Rep. Jason Chaffetz is resigning from Congress, but the impact of his overt partisanship will leave a damaging trace long after he's gone.
Rep. Jason Chaffetz (R-UT) is leaving Congress, possibly for a job at Fox News. If the rumors are true, his history of partisan attacks and skullduggery will be a perfect fit at the right-wing propaganda network.
In a letter to his constituents, he announced his intention to resign, effective June 30. He explained that his "life has undergone some big changes over the last 18 months" and "it now seems the right time to turn the page."
Chaffetz has been the chairman of the House Oversight Committee, a position he used to promote sinister theories about Hillary Clinton's emails, including a tweet days before the election that claimed the FBI's investigation had been "re-opened."
When it appeared likely that Clinton would win the election, Chaffetz bragged that he would use his committee to attack her, telling The Washington Post, "We've got two years' worth of material already lined up."
He also showed the shallowness of certain convictions, turning on a dime by first announcing, "I can no longer in good conscience endorse this person for president" when the tape of Donald Trump bragging about sexual assault emerged, then declaring only 19 days later that he would, in fact, vote for Trump.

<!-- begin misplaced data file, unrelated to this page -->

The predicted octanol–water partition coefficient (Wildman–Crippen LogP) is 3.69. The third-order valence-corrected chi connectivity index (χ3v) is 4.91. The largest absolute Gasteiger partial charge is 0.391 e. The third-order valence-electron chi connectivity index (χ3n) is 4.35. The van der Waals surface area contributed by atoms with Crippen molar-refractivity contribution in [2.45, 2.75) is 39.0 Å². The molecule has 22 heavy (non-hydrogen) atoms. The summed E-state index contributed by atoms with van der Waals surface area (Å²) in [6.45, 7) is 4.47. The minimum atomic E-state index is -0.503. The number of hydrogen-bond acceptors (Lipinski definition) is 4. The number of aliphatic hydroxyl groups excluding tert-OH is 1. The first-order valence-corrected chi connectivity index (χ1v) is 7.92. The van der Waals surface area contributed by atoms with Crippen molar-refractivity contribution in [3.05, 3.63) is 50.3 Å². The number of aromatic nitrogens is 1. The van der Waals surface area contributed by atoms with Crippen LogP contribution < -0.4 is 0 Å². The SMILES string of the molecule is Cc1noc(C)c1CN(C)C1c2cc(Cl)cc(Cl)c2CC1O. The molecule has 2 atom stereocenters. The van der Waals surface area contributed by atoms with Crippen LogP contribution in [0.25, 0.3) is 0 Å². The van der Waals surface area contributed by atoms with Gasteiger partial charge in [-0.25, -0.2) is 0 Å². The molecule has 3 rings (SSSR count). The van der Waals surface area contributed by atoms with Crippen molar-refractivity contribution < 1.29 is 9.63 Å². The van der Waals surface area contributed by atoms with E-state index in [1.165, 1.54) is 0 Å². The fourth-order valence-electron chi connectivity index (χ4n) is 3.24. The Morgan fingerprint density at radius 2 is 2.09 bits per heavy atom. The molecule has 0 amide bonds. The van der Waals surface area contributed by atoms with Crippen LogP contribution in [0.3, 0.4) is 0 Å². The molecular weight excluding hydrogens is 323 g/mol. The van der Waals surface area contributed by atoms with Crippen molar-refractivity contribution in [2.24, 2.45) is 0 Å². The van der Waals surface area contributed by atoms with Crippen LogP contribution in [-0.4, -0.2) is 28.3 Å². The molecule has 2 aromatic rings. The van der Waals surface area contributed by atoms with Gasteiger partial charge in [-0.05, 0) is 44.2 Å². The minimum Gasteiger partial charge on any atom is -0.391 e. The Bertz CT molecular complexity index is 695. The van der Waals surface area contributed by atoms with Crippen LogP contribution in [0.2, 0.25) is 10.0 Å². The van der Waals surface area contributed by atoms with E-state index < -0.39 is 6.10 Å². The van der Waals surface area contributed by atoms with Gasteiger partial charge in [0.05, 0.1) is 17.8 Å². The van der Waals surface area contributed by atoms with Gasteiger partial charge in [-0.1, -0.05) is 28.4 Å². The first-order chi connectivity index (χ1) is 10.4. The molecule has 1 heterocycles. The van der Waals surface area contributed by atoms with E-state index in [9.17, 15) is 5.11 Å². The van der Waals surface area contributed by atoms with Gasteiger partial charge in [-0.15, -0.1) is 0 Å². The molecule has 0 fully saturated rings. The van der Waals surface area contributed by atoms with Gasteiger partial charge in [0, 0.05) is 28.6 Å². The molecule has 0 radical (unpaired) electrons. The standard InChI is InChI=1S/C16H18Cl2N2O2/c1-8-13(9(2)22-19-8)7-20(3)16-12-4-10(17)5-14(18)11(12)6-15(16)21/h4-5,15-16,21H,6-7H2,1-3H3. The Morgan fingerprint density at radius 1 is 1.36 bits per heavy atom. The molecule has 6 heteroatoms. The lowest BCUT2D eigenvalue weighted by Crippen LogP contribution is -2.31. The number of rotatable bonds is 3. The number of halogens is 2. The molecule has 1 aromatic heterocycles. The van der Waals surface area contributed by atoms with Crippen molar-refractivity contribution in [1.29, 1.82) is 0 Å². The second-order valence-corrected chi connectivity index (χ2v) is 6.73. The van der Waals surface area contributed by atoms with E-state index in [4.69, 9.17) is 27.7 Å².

Even after the election, Chaffetz continued to pursue the Clinton email issue, sending a letter to the Attorney General asking for charges against the technician who set up Clinton's email server.
In contrast, Chaffetz easily brushed off the deepening issue of Trump's use of the presidency, along with his family and underlings, to further personal profit in a corrupt manner. Chaffetz told The Atlantic he was unmotivated to look into Trump because, "He's already rich. He's very rich. I don't think that he ran for this office to line his pockets even more. I just don’t see it like that."
Chaffetz was also part of the Republican attempt to deflect the attention of ongoing probes into Russian collaboration with the Trump team.
After National Security Adviser Michael Flynn was forced out because he lied about communicating with Russia, Chaffetz refused to investigate the issue, and told reporters the situation was "taking care of itself." Instead, he sought to initiate an inquiry into leaks to the press, parroting Trump's tweets complaining about "illegal leaks."
It was not until he announced he was leaving Congress and a mountain of stories about Trump's behavior had emerged that Chaffetz began to express some concerns. As the political winds shifted, so did Chaffetz, but his destructive legacy will remain.